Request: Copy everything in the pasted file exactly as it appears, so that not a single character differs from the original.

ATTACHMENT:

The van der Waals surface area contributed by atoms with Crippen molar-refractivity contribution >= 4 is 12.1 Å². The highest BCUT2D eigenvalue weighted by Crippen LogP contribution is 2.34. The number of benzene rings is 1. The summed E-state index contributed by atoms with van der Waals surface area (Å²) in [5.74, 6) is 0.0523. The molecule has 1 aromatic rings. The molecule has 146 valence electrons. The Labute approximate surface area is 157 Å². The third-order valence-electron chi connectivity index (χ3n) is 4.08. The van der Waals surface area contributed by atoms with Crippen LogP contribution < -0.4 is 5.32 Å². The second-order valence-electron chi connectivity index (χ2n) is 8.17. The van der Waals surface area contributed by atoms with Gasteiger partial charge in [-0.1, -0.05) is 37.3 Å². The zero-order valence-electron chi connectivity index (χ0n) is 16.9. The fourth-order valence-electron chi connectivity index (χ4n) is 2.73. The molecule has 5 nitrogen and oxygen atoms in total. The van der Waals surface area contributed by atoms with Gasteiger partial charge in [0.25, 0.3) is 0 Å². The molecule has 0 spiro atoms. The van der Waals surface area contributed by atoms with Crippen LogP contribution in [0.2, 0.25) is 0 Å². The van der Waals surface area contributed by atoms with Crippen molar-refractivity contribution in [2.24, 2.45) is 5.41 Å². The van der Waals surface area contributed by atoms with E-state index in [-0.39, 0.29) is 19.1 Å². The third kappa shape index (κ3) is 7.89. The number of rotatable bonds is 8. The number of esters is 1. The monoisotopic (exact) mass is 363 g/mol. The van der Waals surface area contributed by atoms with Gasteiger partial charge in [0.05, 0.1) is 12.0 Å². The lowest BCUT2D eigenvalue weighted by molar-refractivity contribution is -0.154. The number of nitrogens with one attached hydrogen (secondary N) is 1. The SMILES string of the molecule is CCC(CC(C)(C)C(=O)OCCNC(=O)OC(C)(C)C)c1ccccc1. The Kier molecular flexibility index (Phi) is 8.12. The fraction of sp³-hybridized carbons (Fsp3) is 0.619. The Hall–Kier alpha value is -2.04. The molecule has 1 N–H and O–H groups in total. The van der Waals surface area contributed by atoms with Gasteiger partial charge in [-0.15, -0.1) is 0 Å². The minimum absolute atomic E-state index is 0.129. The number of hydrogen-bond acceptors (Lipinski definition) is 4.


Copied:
The van der Waals surface area contributed by atoms with Crippen molar-refractivity contribution >= 4 is 12.1 Å². The highest BCUT2D eigenvalue weighted by Crippen LogP contribution is 2.34. The number of benzene rings is 1. The summed E-state index contributed by atoms with van der Waals surface area (Å²) in [5.74, 6) is 0.0523. The molecule has 1 aromatic rings. The molecule has 146 valence electrons. The Labute approximate surface area is 157 Å². The third-order valence-electron chi connectivity index (χ3n) is 4.08. The van der Waals surface area contributed by atoms with Crippen LogP contribution < -0.4 is 5.32 Å². The second-order valence-electron chi connectivity index (χ2n) is 8.17. The van der Waals surface area contributed by atoms with Gasteiger partial charge in [-0.1, -0.05) is 37.3 Å². The zero-order valence-electron chi connectivity index (χ0n) is 16.9. The fourth-order valence-electron chi connectivity index (χ4n) is 2.73. The molecule has 5 nitrogen and oxygen atoms in total. The van der Waals surface area contributed by atoms with Gasteiger partial charge in [0.25, 0.3) is 0 Å². The molecule has 0 spiro atoms. The van der Waals surface area contributed by atoms with Crippen LogP contribution in [0.2, 0.25) is 0 Å². The van der Waals surface area contributed by atoms with Crippen molar-refractivity contribution in [2.24, 2.45) is 5.41 Å². The van der Waals surface area contributed by atoms with E-state index in [-0.39, 0.29) is 19.1 Å². The third kappa shape index (κ3) is 7.89. The number of rotatable bonds is 8. The number of esters is 1. The monoisotopic (exact) mass is 363 g/mol. The van der Waals surface area contributed by atoms with Gasteiger partial charge in [0.05, 0.1) is 12.0 Å². The lowest BCUT2D eigenvalue weighted by molar-refractivity contribution is -0.154. The number of nitrogens with one attached hydrogen (secondary N) is 1. The SMILES string of the molecule is CCC(CC(C)(C)C(=O)OCCNC(=O)OC(C)(C)C)c1ccccc1. The Kier molecular flexibility index (Phi) is 8.12. The fraction of sp³-hybridized carbons (Fsp3) is 0.619. The Hall–Kier alpha value is -2.04. The molecule has 1 N–H and O–H groups in total. The van der Waals surface area contributed by atoms with Gasteiger partial charge in [-0.15, -0.1) is 0 Å². The minimum absolute atomic E-state index is 0.129. The number of hydrogen-bond acceptors (Lipinski definition) is 4.